Ffrwd Farm Mire, Pembrey

Ffrwd Farm Mire downloadable version of this leaflet for printing (117 KB)

Return to Carmarthenshire Reserves Information Page

Grid References O.S. Explorer map 178 Llanelli & Ammanford. Main entrance:SN418021, Site centre: SN420026

Status Notified as part of the Gwernedd Pembre SSSI.

Tenure The site was purchased in 1983 with grant aid from the Llanelli Naturalists’ Society, NHMF, NCC, and WWF. A further area was subsequently leased from the Coal Authority, and the Llanelli Naturalists’ Society have owned a further 1.2 ha (3 acres) since 1979.

Size 19 ha (47 acres).

Location and Access Notes

Public transport: Bus number X11 from Llanelli or Carmarthen stops at the end of the B4317 on the Penybedd Road.

Ffrwd Farm Mire L Wilberforce

Ffrwd Farm Mire L Wilberforce

0.5 km north of Pembrey, 3 km south of Kidwelly. Access or views can be obtained from three locations: the gate near the southern corner adjoining the B4317 road, the northern corner off a minor road near the level crossing of a disused railway near Ty Mawr farm, and the right of way on the towpath of the disused Ashburnham canal.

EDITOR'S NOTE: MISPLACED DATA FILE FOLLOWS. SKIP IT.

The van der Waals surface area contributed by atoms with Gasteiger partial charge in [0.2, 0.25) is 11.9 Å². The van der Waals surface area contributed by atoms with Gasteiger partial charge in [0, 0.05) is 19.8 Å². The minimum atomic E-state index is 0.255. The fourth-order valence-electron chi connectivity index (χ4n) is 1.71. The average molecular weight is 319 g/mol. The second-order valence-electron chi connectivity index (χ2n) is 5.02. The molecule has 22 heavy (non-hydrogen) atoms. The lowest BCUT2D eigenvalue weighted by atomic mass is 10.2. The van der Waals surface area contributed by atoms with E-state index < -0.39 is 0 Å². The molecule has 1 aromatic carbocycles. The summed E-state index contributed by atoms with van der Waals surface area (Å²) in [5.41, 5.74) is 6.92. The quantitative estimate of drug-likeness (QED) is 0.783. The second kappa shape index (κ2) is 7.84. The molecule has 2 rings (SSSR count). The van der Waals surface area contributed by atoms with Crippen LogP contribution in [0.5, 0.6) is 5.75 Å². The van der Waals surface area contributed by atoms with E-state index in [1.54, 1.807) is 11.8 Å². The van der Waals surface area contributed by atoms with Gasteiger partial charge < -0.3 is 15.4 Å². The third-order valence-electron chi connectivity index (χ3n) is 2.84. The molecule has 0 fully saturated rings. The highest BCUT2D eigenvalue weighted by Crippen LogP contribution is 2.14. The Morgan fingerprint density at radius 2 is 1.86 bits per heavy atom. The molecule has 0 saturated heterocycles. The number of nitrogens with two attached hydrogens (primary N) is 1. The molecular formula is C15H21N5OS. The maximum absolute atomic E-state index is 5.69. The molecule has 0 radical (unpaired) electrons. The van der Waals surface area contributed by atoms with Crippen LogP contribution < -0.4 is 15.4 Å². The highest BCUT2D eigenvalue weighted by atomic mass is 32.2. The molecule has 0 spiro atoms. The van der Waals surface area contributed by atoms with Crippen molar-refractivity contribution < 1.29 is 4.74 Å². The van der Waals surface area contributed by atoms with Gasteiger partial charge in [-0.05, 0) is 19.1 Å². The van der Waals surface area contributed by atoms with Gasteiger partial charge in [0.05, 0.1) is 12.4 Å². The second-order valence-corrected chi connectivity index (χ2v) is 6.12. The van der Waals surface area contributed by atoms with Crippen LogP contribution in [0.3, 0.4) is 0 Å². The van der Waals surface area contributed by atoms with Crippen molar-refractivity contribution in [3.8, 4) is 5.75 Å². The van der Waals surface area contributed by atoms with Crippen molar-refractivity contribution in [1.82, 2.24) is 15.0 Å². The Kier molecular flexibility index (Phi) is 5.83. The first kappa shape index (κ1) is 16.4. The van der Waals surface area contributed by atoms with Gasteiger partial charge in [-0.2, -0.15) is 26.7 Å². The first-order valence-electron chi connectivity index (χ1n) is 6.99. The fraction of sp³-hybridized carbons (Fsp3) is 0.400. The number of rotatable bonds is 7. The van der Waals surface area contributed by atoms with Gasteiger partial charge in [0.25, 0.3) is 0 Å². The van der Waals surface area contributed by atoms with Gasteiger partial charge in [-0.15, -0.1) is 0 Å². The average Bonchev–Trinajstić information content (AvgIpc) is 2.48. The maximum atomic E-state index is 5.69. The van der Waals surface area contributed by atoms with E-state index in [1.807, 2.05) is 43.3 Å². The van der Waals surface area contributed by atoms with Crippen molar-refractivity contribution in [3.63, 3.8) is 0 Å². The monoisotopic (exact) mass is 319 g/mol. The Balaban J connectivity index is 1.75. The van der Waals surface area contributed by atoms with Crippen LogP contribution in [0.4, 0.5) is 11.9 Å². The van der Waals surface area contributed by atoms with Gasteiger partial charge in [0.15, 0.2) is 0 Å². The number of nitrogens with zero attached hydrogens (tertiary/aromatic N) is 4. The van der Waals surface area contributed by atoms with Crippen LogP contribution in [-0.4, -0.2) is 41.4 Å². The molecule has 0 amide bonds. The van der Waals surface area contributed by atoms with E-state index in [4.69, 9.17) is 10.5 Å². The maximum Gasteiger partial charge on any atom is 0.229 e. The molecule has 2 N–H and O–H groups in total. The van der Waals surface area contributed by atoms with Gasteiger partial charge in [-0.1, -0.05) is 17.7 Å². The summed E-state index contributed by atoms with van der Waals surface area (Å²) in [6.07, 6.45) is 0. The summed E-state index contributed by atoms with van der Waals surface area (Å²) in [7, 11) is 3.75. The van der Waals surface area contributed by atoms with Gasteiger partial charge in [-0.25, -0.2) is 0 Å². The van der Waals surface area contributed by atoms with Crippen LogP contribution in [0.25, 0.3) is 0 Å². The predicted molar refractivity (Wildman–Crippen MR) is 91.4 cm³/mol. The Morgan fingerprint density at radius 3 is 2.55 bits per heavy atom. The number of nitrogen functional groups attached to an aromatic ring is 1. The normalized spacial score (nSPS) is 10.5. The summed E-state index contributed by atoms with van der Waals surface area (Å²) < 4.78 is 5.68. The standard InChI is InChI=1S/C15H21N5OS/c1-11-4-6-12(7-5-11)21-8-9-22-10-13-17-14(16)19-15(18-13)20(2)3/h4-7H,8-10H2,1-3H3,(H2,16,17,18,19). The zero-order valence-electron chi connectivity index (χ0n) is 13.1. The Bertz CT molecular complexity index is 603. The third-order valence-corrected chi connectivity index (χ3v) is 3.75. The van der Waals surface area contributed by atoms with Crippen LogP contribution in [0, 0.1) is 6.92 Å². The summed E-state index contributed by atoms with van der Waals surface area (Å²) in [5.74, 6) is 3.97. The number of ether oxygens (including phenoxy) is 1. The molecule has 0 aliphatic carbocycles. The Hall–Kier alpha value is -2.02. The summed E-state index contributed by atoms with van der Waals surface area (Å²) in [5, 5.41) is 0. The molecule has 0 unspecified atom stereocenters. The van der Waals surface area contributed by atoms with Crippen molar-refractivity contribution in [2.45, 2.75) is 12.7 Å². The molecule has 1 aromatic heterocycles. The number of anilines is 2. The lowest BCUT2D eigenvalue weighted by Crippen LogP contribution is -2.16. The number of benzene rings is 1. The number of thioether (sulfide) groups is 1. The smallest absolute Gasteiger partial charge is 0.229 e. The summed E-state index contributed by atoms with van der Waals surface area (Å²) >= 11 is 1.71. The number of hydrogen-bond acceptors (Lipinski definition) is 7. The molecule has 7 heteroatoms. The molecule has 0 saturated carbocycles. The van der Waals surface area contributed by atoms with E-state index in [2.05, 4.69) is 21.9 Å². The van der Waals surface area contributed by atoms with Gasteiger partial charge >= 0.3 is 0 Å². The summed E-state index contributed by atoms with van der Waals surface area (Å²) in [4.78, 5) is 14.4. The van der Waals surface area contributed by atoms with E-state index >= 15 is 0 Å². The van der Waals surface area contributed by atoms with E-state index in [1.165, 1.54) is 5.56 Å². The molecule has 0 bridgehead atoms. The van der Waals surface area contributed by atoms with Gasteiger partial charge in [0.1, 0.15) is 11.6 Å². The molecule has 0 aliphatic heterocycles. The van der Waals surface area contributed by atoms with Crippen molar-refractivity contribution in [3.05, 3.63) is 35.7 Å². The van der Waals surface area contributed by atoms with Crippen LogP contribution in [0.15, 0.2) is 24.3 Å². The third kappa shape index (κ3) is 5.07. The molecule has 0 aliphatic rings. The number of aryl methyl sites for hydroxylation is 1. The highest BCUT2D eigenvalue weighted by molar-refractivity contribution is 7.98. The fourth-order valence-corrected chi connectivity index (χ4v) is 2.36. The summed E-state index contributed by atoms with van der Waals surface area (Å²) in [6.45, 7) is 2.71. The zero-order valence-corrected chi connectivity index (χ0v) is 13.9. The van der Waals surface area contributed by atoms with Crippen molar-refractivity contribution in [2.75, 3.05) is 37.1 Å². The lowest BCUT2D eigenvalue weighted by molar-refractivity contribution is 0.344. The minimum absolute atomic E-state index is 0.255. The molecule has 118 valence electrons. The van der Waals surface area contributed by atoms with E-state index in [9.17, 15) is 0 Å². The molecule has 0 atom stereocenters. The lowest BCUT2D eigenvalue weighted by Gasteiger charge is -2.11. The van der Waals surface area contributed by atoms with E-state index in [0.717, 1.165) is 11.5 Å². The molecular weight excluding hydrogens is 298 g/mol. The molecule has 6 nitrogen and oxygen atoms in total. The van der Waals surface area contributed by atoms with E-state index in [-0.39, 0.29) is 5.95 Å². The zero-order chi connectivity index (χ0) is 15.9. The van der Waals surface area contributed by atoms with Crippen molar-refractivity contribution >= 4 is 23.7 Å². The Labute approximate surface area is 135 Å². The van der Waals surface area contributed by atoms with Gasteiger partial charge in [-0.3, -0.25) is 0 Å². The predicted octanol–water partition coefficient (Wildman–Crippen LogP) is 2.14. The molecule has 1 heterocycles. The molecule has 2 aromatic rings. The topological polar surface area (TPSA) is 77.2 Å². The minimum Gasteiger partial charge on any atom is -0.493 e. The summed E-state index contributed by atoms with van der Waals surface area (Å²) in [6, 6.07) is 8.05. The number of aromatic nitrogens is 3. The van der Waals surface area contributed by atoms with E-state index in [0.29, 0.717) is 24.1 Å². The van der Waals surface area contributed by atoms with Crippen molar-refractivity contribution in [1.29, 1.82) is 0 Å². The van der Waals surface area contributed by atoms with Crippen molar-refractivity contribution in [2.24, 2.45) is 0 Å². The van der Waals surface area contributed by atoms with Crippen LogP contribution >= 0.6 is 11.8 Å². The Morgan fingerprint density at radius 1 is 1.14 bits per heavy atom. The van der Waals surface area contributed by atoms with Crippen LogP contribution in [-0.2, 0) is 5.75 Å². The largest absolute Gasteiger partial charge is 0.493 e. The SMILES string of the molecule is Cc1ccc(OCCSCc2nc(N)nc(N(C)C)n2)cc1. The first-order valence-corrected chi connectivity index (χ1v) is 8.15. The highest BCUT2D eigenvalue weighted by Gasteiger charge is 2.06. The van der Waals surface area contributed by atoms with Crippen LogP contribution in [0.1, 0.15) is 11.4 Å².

Fen, reedbed, relict sand dune, and rough pasture.

Ffrwd Farm Mire lies 4 m above sea level inland from the extensive Tywyn and Pembrey sand dune complex. It is the least disturbed remnant of the fenland, which once stretched from Kidwelly to Burry Port.

There is a transition across this site from relict sand dune and rough pasture through species rich fen to reedbed and open water. The wetland habitats support Marsh Marigold (3-6), Bog Bean (4-6), and Marsh Orchids (6-7), with a variety of scarcer plants such as Bird’s-foot (5-6), Floating Club-rush, Tubular Water Dropwort (7-9) and Water Dock, as well as RDB plants such as the near threatened Marsh Pea (6-8), and vulnerable Frogbit (7-8).

Water vole by Amy Lewis

Water vole by Amy Lewis

The open water habitats support a varied dragonfly population including the Hairy Dragonfly (5-6) and Variable Damselfly (6-7).

The Slender Ground Hopper (8-7) and Short Winged Conehead (5-8) occur in the drier habitats, and a handsome black and orange fenland hoverfly Tropidia scita (5-10, peak 6-7) can be seen feeding on the profusion of nectar rich wetland flowers.

The reedbed supports breeding Cetti’s Warbler, Reed Bunting, Reed Warbler, Sedge Warbler and Willow Warbler, with Mallard, Moorhen and Water Rail. Winter brings Snipe and Teal, with occasional visits from Bittern, Marsh Harrier and Peregrine. Water Vole has also been seen here.